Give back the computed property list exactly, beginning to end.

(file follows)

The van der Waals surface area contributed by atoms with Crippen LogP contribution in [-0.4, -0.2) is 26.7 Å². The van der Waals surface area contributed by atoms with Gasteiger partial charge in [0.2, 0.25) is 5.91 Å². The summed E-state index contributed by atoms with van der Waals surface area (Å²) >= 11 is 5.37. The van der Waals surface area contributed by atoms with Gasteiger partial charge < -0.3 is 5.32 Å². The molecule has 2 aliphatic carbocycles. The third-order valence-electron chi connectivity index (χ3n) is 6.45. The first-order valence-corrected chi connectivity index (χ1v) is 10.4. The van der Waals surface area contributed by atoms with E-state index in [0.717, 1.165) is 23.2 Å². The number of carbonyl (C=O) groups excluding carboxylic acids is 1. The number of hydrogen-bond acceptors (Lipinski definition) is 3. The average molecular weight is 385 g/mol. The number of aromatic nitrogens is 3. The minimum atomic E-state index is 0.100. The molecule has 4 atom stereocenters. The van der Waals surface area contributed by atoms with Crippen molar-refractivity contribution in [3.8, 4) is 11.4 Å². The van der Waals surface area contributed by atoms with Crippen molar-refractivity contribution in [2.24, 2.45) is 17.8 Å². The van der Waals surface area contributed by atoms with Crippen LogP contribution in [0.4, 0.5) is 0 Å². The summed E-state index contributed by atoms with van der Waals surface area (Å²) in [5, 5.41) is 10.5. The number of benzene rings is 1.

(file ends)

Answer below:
The van der Waals surface area contributed by atoms with Crippen LogP contribution in [-0.4, -0.2) is 26.7 Å². The van der Waals surface area contributed by atoms with Gasteiger partial charge in [0.2, 0.25) is 5.91 Å². The summed E-state index contributed by atoms with van der Waals surface area (Å²) >= 11 is 5.37. The van der Waals surface area contributed by atoms with Gasteiger partial charge < -0.3 is 5.32 Å². The molecule has 2 aliphatic carbocycles. The third-order valence-electron chi connectivity index (χ3n) is 6.45. The first-order valence-corrected chi connectivity index (χ1v) is 10.4. The van der Waals surface area contributed by atoms with E-state index in [0.717, 1.165) is 23.2 Å². The number of carbonyl (C=O) groups excluding carboxylic acids is 1. The number of hydrogen-bond acceptors (Lipinski definition) is 3. The average molecular weight is 385 g/mol. The number of aromatic nitrogens is 3. The minimum atomic E-state index is 0.100. The molecule has 4 atom stereocenters. The van der Waals surface area contributed by atoms with Crippen molar-refractivity contribution in [3.8, 4) is 11.4 Å². The van der Waals surface area contributed by atoms with Crippen molar-refractivity contribution in [2.24, 2.45) is 17.8 Å². The van der Waals surface area contributed by atoms with Crippen LogP contribution in [0.4, 0.5) is 0 Å². The summed E-state index contributed by atoms with van der Waals surface area (Å²) in [5, 5.41) is 10.5. The number of benzene rings is 1.